neighborhood all day, every day, while the destruction workers did their work,
    probably being paid double- or triple-time for the Sundays and Memorial Day
    holiday. Money to pay people to work on holidays or do work they might
    otherwise not wish to do is not a problem for the Seneca Gaming Corporation.
    Whenever the wrecking crane is working a single water-misting device sprays
    the air between the crane and the silos. At first I thought the misting
    device was there to keep the dust off the Perry Street projects just a block away,
    but then I realized it was there to clear the air in front of the crane
    operator so he could see where he was dropping and swinging the huge iron U.
    Nothing kept the dust from the street and the streets beyond.
    When I visited the site last Sunday there was something new: signs warning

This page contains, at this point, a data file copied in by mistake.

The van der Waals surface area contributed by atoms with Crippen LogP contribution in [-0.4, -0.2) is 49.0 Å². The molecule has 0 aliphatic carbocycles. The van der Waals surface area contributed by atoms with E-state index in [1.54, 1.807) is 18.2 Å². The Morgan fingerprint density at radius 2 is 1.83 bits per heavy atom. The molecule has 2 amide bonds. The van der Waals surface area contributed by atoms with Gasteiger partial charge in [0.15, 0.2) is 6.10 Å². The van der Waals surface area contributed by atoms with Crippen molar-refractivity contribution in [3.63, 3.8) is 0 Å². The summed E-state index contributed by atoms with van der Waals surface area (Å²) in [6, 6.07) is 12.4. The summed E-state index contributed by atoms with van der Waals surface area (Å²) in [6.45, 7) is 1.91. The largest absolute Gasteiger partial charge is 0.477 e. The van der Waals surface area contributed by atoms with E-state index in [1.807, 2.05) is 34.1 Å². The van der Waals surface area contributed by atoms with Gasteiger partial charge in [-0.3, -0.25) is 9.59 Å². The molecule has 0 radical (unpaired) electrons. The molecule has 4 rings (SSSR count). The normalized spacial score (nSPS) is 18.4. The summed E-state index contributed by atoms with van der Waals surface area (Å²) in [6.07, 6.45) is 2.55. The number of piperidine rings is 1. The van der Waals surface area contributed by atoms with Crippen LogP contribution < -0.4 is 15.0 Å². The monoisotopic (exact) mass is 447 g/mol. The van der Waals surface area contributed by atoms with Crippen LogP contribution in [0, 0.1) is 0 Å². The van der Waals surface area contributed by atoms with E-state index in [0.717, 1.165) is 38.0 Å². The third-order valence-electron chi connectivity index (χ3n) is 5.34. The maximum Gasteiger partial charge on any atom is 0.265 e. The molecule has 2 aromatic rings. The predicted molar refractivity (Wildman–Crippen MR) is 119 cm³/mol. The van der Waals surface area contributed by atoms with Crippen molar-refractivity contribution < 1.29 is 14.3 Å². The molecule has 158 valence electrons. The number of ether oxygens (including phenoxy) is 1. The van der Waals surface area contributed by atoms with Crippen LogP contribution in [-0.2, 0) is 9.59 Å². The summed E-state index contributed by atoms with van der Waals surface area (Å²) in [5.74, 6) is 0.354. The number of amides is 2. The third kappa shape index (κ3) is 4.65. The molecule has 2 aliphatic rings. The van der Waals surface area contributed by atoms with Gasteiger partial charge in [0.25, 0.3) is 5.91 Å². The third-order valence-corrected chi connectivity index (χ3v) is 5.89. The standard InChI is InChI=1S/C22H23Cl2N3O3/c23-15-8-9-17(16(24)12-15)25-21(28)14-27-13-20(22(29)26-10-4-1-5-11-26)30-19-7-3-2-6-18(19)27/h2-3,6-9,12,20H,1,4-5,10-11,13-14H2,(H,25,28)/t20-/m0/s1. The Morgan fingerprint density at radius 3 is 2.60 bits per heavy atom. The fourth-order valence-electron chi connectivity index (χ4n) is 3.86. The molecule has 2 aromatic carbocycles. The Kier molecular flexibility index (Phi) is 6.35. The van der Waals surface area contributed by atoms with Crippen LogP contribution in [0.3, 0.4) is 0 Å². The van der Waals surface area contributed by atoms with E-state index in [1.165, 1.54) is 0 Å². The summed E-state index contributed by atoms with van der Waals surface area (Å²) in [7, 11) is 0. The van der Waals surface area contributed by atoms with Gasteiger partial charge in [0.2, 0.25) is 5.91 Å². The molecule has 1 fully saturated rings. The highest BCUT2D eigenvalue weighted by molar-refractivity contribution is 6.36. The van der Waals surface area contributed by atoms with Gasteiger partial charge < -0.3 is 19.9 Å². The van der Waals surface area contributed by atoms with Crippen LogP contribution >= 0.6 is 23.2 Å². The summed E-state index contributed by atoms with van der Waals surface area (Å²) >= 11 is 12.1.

of asbestos in the air. I don’t know what prompted the Seneca Gaming
    Corporation to post the signs so late in the process. The signs are only on the fence
    of the site itself. There are no signs to the east, where even the slightest
    breeze constantly blows the fine concrete and asbestos dust. There are no
    signs anywhere downwind, where the Perry Street projects are, where there are
    streets on which people walk and children play.

    A view of the demolition site from the west.
    (photo: Rose Mattrey)

    2. Why is Barry Snyder taking down the H-O Oats elevator and why is Byron
    Brown helping him do it?
    There’s no pressing need for the Seneca Gaming Corporation to be tearing
    down the H-O Oats grain elevators right now. If they get to build a casino on
    that site they may have to, but that would depend on the design, and at this
    point they don’t have a design. All they’ve got is a preliminary design